Review: Inspire 2 Premium Combo with Zenmuse X5S is a Fantastic Drone. Plus, Our Take on the Phantom 4 Pro+

Inspire 2 Premium Combo with Zenmuse X5S & Phantom 4 Pro+

Comments

Good article, but I feel some important points were downplayed.

I always enjoy reading articles on cinema drones, as I have been an avid drone pilot for some time, but I feel this article misses a lot of key features about these new drones that are in need of some insight. While reading, I was first surprised by the authors evaluation of the setup process with regards to the Inspire 2. A screwdriver? I mean, I guess a screwdriver could be used to manually adjust the screw actuator, but as most know who are also familiar with the Inspire 1, a quick series of "taps" to the power button will automatically reposition the arms.

After a quick giggle to myself (crazy much? haha), I continued reading. I then came to the section in which the author describes the P4P+, where to my surprise, only a quick mention is made to the most dramatic changes made to the overall aircraft. To simply state that, "the camera is better" does a slight disservice to the actual increase in image quality produced by DJI's new payload. The new P4P+ camera is not even in the same league as the old P4, and since most people purchasing this drone will have that at the top of their priority list, I believe it requires a bit more of a highlight. The differences in image quality from the 1/2.3" sensor, standard in the old P4, is very noticeable when compared to the new 1" sensor found in the P4P, and that doesn't even begin to touch the upgrades to the image processor or newly added aperture control. I find it very impressive how much of an increase DJI is able to make in this area while keeping the price point nearly the same as its predecessor.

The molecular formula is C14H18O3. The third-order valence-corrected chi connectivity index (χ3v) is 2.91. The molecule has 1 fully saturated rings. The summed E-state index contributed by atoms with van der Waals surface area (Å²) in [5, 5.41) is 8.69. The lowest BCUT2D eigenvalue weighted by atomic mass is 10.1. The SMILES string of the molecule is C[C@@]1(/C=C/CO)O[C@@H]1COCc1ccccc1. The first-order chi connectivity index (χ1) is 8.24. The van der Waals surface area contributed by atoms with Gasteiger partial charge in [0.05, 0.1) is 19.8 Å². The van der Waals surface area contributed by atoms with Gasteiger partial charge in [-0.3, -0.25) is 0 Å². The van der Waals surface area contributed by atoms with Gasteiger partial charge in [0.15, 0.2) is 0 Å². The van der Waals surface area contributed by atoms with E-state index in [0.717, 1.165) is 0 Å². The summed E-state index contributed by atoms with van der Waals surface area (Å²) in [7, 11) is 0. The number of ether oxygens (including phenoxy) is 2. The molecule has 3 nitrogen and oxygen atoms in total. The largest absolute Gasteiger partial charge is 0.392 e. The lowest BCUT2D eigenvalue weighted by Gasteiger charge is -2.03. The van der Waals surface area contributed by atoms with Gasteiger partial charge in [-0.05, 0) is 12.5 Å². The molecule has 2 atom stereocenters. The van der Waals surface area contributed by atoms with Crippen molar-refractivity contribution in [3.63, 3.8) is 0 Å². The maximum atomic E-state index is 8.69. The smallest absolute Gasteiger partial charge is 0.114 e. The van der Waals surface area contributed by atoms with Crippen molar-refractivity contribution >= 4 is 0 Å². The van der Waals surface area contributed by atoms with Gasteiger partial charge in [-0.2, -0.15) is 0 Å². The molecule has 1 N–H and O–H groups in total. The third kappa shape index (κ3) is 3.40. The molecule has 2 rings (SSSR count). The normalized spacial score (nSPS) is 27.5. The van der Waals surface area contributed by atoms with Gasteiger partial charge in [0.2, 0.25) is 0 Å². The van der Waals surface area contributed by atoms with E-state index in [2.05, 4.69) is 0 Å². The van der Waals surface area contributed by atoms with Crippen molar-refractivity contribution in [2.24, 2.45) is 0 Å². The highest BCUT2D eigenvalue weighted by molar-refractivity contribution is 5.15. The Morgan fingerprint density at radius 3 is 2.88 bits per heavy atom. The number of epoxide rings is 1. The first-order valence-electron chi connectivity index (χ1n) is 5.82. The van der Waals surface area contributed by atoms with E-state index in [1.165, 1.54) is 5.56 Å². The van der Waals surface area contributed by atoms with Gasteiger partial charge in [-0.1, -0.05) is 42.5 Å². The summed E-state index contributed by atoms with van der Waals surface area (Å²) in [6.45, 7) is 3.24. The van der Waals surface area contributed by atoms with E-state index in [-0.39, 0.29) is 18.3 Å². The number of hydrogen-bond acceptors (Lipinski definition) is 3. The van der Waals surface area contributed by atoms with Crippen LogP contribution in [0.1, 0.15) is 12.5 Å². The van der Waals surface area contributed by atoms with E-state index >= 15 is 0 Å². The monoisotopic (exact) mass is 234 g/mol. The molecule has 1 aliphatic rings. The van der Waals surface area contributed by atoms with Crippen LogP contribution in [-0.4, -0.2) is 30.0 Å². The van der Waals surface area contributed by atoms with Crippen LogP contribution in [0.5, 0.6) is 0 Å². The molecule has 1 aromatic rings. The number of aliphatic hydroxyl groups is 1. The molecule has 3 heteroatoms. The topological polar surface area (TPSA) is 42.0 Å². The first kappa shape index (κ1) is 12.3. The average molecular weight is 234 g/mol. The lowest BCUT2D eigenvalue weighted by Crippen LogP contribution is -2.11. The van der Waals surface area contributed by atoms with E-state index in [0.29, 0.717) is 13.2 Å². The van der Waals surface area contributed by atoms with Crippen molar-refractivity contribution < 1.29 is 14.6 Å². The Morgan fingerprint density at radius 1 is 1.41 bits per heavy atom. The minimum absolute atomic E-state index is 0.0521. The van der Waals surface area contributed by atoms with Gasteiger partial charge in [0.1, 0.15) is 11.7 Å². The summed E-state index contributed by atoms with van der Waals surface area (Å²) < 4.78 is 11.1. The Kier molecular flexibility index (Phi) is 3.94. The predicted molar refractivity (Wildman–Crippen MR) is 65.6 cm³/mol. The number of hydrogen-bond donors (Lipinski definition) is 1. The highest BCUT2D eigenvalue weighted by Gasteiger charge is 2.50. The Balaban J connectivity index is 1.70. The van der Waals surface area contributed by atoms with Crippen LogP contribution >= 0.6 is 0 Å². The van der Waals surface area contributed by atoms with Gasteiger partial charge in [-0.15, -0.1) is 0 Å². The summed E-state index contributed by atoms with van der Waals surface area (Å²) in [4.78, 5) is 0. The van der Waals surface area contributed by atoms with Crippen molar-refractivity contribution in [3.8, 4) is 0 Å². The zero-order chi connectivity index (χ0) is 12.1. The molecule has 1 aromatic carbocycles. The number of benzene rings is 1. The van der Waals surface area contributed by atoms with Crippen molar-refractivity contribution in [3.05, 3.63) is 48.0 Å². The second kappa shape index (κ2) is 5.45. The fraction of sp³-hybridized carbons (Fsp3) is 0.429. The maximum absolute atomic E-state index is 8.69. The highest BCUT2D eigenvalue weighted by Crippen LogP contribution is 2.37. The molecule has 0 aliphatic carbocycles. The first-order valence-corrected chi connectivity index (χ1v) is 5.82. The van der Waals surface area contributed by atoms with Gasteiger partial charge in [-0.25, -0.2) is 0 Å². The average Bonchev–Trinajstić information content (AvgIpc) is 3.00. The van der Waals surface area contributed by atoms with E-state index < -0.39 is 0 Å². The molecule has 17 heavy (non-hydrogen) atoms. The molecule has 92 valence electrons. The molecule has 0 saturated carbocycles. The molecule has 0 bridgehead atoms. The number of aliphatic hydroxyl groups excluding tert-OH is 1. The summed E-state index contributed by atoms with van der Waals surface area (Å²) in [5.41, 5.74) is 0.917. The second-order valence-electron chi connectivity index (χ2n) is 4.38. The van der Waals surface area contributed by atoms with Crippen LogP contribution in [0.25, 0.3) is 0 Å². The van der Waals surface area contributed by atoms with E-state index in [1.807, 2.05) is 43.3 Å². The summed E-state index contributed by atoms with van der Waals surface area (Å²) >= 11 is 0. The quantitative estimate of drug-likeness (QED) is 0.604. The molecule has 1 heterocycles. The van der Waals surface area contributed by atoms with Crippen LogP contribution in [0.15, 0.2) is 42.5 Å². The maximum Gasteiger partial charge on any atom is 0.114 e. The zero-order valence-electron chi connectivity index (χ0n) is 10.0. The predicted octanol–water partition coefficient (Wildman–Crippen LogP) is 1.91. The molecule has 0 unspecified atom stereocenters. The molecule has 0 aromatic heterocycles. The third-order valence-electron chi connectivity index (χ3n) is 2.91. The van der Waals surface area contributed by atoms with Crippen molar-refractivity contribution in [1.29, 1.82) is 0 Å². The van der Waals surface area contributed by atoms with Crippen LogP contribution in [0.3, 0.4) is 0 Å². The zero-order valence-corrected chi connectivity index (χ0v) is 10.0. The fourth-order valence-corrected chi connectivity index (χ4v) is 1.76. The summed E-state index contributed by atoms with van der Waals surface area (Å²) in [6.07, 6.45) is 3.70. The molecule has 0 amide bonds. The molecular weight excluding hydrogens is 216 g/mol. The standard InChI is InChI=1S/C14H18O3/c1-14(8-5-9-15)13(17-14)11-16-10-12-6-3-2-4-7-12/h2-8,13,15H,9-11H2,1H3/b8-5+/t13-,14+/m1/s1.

Overall, someone just getting into cinema drones may not get too much from this article. With what information this article covers, we, at least I, would more expect this review to be centered around consumer and hobbyist models (Mavic Pro, Yuneec Q500, and older Phantoms for example) than looking at the higher end Inspire. Maybe I'm a specs nerd, but in this case, the comparison of the cameras may be important to the consumer. I know that this is not an in-depth review of the drones, but to gloss over these and other features seems a bit hasty. We as potential users would rather hear about what matters--image quality upgrades, durability, functionality, etc--than reading a whole paragraph dedicated to the frustrations around updating the software. Yes, the cons are important to highlight, like the props not seating well on the new Inspire 2 motors, but to do so at the expense of covering other key details leaves me confused. Otherwise, I am happy that Videomaker is covering this rapidly advancing technology and hope for more articles concerning UASs in cinema.